A NEW Rural Ideas Forum could help reduce rural depopulation in Clare if it is properly implemented, according to Clare Beef Plan secretary, Bláth Cooney.
However, Ms Cooney has warned this proposal, which is contained in the new Programme for Government conflicts with existing policies of urbanisation and large-scale afforestation and also the new EU Protected Areas plan, which proposes to designate 10% of the country as very high level special protected areas.
She pledged the Beef Plan Movement will monitor the implementation of the consultation process and insist that the commitment to support farmers and local food businesses is honoured.
“Some of this support is framed as a drive to improve land management to reduce emissions. It is important to recognise that in general farmers know their own land and improvements must be proposed in consultation with farmers rather than being imposed upon them.
“This system has worked well in the locally-led schemes. The longest-established of these is the Burren Life Programme which has worked well for farmers and has demonstrated environmental, economic and social results.
“The new Programme for Government has a lot of aspirational detail but it is less specific on how these aspirations are to be achieved,” she stated.
While it is appropriate the new PfG recognises the ‘special economic and social role’ of agriculture, she wondered how it will be reconciled with policies of restricting new farmhouses, extensive afforestation, the designation of 10% of the countryside as highly protected areas and the average annual 7% reduction in carbon emissions.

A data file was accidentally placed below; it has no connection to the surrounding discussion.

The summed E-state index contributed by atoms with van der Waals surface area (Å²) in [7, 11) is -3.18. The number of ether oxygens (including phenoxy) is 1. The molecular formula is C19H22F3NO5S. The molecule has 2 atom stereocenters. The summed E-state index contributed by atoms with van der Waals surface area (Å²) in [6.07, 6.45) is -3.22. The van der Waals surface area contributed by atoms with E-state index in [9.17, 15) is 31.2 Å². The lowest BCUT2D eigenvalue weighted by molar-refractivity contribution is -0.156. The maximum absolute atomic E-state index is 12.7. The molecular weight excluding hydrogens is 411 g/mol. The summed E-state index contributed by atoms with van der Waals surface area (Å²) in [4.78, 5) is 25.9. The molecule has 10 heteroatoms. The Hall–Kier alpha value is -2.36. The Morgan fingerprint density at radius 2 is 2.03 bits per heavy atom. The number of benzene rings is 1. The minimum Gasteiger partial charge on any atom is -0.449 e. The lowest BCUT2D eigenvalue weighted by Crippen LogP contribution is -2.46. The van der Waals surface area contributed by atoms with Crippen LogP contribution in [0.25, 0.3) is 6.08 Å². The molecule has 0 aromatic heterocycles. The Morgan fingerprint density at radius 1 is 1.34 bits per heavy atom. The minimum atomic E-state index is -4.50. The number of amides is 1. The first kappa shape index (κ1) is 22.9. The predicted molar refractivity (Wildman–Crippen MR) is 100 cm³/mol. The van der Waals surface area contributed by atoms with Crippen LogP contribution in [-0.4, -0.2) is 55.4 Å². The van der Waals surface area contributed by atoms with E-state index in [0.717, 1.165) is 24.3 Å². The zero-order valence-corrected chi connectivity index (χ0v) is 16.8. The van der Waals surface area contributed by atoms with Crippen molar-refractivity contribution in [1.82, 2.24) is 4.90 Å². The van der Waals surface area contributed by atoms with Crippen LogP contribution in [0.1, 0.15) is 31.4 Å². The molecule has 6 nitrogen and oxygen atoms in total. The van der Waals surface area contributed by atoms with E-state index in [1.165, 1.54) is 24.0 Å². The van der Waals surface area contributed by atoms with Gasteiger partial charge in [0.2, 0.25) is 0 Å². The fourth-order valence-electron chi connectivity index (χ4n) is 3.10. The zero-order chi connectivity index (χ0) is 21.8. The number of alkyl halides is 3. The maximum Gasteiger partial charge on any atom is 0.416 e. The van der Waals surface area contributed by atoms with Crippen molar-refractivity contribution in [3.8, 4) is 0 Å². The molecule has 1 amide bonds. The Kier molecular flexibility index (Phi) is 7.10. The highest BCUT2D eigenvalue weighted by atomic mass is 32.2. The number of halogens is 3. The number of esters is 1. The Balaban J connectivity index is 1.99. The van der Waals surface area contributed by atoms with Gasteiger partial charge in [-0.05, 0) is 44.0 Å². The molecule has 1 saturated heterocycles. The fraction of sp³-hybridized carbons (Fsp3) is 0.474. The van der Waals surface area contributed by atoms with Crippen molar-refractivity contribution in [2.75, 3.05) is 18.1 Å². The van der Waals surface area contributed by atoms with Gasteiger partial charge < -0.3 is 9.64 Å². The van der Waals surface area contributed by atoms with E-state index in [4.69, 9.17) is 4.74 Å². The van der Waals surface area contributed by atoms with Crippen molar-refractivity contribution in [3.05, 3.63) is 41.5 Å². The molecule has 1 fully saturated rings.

Beef Plan feels that it is absolutely essential that the carbon sequestration of hedgerows and grazed grasslands is taken into account. This existing benefit must be rewarded by calculating net rather than gross livestock emissions before further burdens are imposed on farmers.
“The acknowledgement of the distinct characteristics of biogenic methane is therefore very welcome as this should facilitate some understanding of the distinction between cyclical livestock emissions and the effectively non-cyclical fossil fuel emissions.
“Beef Plan acknowledges that the commitment to review greenhouse gas emissions on a consumption basis, recognising the limitations of assessment solely on a production basis, is very heartening and could indeed have very far-reaching implications.
“Such a review would require a realistic figure for carbon emissions to be imposed on imported goods, such as Brazilian beef, and, coupled with the calculation of net emissions from Irish beef, would build a very strong case for marketing Irish beef as very environmentally friendly.
“However it is unclear how this review of the assessment basis would impact on State reporting obligations to the EU and the UN,” she stated.
She warned pledges in the PfG to provide a fair standard of living for farmers will not be achieved while the EU continues to import food from countries that operate under different quality standards and regulations.
She called for some “tangible action” to provide greater transparency in the beef supply chain in light of the recent decision by the Competition and Consumer Protection Commission (CCPC) there isn’t enough evidence of a suspected breach of competition law to warrant an official investigation into the alleged operation of a beef cartel.